Gossip: a quick linguistic history
In their 1980 book, Metaphors We Live By, George Lakoff and Mark Johnson argue that many of our everyday expressions take shape from hidden metaphors, and that those metaphors reveal powerful, but often unexamined, beliefs about the world. For example, the expressions that we use to describe argument tend to embody the metaphor argument is war: “Your claims are indefensible; he attacked every weak point in my argument; his criticisms were right on target; I demolished his argument; I’ve never won an argument with him.” The buried metaphor guides our thinking, they argue, leading us away from other ways of thinking about argument: for example, as dance, a pense de deux of cooperating partners.
From this perspective, the history of a word is of interest not only for its etymology, but also for the shifting constellation of metaphors that it has attracted over the years. In fact, the two can be connected: a word’s synonyms may manifest the same buried metaphors that guide its usage in everyday speech. Such is the case for the word gossip, a word that, in modern English, has attracted both synonyms and metaphors that express the sense of eating and drinking.
In the time of Shakespeare, speakers mostly used gossip as a noun, not a verb, although that usage was already changing. As a noun, gossip originated in the Old English godsibb: god sibling, the godparent of one’s child and therefore one’s intimate friend. Shakespeare’s uses of the noun reflect this meaning, which was slightly derogatory because it described womanly behavior: “Shall she live to betray this guilt of ours—A long-tongued babbling gossip?” For a verb meaning ‘chatter’, Shakespeare’s preference is rumor, and the buried metaphor that guides his usage seems to reflect the idea of Fama, a goddess who carried messages abroad: “This have I rumoured through the peasant towns”.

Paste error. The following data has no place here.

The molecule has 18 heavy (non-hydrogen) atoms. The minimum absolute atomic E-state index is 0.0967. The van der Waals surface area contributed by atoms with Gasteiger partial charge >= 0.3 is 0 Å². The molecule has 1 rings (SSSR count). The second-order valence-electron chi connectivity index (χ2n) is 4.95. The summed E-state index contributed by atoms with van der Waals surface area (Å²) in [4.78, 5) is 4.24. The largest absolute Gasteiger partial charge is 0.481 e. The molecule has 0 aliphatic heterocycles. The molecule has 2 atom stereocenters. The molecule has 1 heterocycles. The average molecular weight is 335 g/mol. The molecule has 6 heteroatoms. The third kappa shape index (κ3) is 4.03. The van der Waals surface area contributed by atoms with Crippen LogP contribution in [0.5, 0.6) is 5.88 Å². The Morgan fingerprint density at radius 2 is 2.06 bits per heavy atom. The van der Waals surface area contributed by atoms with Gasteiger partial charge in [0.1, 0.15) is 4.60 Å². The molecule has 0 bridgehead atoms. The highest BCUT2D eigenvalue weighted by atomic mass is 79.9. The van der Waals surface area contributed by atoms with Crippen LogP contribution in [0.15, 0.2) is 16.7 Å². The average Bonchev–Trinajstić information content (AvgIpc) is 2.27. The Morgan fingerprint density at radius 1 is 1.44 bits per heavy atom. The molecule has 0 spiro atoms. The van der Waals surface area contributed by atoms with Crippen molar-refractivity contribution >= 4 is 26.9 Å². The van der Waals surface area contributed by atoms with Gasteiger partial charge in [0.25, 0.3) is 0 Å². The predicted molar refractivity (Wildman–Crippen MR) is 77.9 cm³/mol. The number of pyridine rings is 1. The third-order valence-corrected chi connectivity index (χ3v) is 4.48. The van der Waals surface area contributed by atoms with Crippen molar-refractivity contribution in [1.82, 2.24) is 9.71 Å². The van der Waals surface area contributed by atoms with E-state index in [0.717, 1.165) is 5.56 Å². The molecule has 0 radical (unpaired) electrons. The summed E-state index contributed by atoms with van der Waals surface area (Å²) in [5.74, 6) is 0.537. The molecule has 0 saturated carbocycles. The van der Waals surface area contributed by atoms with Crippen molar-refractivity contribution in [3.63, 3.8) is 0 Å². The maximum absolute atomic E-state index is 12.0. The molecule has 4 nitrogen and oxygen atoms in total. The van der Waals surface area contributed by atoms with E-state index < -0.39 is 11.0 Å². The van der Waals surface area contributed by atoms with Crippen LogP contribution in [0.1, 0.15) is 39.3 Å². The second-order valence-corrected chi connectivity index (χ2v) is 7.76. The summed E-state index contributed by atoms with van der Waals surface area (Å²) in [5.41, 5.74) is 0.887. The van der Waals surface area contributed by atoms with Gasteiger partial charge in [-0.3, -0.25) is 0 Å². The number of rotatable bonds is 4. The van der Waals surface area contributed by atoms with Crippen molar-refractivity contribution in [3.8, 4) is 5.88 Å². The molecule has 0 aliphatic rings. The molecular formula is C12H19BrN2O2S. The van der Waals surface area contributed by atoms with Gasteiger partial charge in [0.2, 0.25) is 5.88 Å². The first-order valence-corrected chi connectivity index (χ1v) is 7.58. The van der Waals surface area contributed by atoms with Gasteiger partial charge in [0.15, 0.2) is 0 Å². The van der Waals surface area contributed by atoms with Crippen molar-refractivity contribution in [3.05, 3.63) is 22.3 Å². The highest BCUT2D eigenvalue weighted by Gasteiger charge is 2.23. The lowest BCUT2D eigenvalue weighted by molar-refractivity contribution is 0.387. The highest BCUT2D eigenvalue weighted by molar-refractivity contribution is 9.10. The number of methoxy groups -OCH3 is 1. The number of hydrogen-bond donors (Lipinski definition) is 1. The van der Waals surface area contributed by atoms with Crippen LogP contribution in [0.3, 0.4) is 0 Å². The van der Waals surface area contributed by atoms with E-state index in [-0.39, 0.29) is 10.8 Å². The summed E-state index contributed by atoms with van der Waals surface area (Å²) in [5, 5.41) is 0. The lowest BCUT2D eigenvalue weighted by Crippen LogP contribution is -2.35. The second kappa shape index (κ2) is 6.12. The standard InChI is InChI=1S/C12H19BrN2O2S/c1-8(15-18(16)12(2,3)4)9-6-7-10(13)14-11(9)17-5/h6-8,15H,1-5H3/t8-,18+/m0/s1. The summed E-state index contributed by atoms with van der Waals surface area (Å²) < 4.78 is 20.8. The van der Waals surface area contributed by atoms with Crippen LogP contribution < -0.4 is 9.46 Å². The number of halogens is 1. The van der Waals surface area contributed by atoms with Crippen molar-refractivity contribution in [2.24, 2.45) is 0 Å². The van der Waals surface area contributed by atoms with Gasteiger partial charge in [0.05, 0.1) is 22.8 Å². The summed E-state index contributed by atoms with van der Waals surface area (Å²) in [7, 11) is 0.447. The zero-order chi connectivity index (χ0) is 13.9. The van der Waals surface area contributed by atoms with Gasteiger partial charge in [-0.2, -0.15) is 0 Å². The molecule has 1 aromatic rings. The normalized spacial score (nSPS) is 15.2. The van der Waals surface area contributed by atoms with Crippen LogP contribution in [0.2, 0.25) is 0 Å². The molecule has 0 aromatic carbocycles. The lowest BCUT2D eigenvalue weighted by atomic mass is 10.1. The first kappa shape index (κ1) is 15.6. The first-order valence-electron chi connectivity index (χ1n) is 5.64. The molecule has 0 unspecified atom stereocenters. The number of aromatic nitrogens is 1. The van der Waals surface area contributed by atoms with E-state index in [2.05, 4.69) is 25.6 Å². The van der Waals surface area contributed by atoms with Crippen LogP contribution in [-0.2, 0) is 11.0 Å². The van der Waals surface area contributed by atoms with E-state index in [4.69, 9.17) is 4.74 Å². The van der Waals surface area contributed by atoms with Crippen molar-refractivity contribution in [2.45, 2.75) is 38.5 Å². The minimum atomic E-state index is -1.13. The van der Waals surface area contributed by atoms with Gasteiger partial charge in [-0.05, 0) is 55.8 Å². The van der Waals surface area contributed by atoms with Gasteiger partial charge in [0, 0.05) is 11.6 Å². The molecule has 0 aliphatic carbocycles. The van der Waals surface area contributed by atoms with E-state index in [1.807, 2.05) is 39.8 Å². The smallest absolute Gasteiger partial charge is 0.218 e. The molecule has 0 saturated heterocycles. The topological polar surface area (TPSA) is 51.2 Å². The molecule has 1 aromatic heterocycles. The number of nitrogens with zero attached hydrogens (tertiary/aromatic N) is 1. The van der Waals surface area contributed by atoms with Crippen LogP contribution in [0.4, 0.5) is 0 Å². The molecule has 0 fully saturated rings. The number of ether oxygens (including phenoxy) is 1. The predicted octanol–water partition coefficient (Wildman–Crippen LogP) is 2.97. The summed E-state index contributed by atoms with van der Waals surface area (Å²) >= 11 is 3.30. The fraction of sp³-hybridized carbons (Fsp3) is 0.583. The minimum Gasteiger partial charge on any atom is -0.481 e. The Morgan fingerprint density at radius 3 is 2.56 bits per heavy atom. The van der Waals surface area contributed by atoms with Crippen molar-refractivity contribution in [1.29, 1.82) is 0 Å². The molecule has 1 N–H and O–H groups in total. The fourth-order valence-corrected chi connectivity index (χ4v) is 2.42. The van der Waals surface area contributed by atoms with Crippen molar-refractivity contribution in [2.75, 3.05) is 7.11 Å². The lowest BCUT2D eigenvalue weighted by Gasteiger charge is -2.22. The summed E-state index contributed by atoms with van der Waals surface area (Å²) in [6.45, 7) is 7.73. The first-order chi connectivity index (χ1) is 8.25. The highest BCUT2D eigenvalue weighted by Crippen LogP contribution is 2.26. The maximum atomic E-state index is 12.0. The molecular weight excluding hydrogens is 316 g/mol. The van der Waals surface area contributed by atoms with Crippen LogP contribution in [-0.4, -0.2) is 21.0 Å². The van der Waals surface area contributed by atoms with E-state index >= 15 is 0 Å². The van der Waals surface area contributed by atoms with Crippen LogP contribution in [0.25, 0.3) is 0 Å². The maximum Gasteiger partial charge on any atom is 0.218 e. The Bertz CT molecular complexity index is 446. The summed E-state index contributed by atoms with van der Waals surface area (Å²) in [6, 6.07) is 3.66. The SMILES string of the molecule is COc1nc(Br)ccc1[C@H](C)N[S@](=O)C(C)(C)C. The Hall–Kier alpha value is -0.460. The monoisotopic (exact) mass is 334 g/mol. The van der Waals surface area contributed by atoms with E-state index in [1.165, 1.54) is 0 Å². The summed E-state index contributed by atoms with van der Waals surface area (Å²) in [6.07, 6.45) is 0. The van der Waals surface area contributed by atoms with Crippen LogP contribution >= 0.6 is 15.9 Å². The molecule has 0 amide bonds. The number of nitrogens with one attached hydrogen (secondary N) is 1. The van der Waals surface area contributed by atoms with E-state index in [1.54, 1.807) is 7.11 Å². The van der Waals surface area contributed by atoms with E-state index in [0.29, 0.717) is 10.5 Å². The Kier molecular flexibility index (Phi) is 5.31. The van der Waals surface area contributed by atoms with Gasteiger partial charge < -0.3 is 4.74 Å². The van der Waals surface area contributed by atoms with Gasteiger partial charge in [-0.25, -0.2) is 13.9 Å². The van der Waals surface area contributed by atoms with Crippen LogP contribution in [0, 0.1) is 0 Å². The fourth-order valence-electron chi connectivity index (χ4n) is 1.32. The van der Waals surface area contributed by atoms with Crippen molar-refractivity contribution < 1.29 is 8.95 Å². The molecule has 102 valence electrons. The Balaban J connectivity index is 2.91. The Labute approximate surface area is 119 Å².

Nevertheless, pragmatic change was already underway, in usage and metaphor both. A contemporary of Shakespeare, Thomas Heywood, uses gossip as a verb: “It is so Gossipt in the Queenes chamber”. And Shakespeare manages a single use of gossip as a verb—“I’ll gossip at this feast”—although, as the Shakespeare scholar David Kastan notes, there it essentially means ‘participate in’. The meaning of this passage in context is notable because the ‘feast’ that the speaker describes is figurative, not literal, and refers to the exchange of stories among long-lost relatives. Russ Macdonald, who studies literary style, observes that Shakespeare achieves his distinctive style in part by seizing on latent metaphors, bringing them to the surface as concrete images, and developing their implications at length. His seizing here on the metaphor of gossip as food reflects the availability of the metaphor in the culture, although it was not yet the dominant usage.
By the 19th century, gossip was in regular use as a verb. More importantly, the new synonyms that attended gossip had left behind the realm of classical mythology to focus, instead, on the human contexts that foster idle talk. For example, scuttlebutt, an informal term for gossip, originated in 19th-century sailing ships, where a butt was a term describing a barrel, and a scuttlebutt a term describing a cask of water around which sailors would gather to drink. (I feel obligated to tell you that the term buttload originates in the same term butt; a buttload of something is a formal description of a barrelful of something.) In the late-19th to mid-20th centuries, kaffeeklatsch, followed by the shortened form klatsch, arose from the German terms for coffee and gathering. The late 20th century brought us water-cooler show, a term for a popular television show that alludes to gossip at the office water cooler. And just a few years ago, the word tea (“I’m about to spill the tea on everything that happened last night”) became fashionable slang for gossip—so my students tell me.
If the synonyms for gossip that arose in the modern era often referred to social contexts of talking over refreshments, so did the expressions that concerned gossip in everyday speech. In Lakoff’s terms, our buried metaphor is gossip is food or drink: we share gossip, pick up morsels of gossip; gossip, when it’s good, is choice, delectable, tempting, delicious, dishy, or juicy. The writer David Rakoff has complained about the maliciousness of these expressions, which reveal the pleasures of gossip to be those of schadenfreude: “This… is ‘juicy’s’ toxic bit of transubstantiation: secrets turned into gossip; your pain into someone else’s pleasure.’ While the modern and the older metaphor both acknowledge the pleasures and perils of gossip, one of them de-emphasizes the perils by placing the butter side up, so to speak. Fama is an openly untrustworthy goddess, whereas it takes reflection to acknowledge that our worst moments, not our best, are the real gossip’s feast.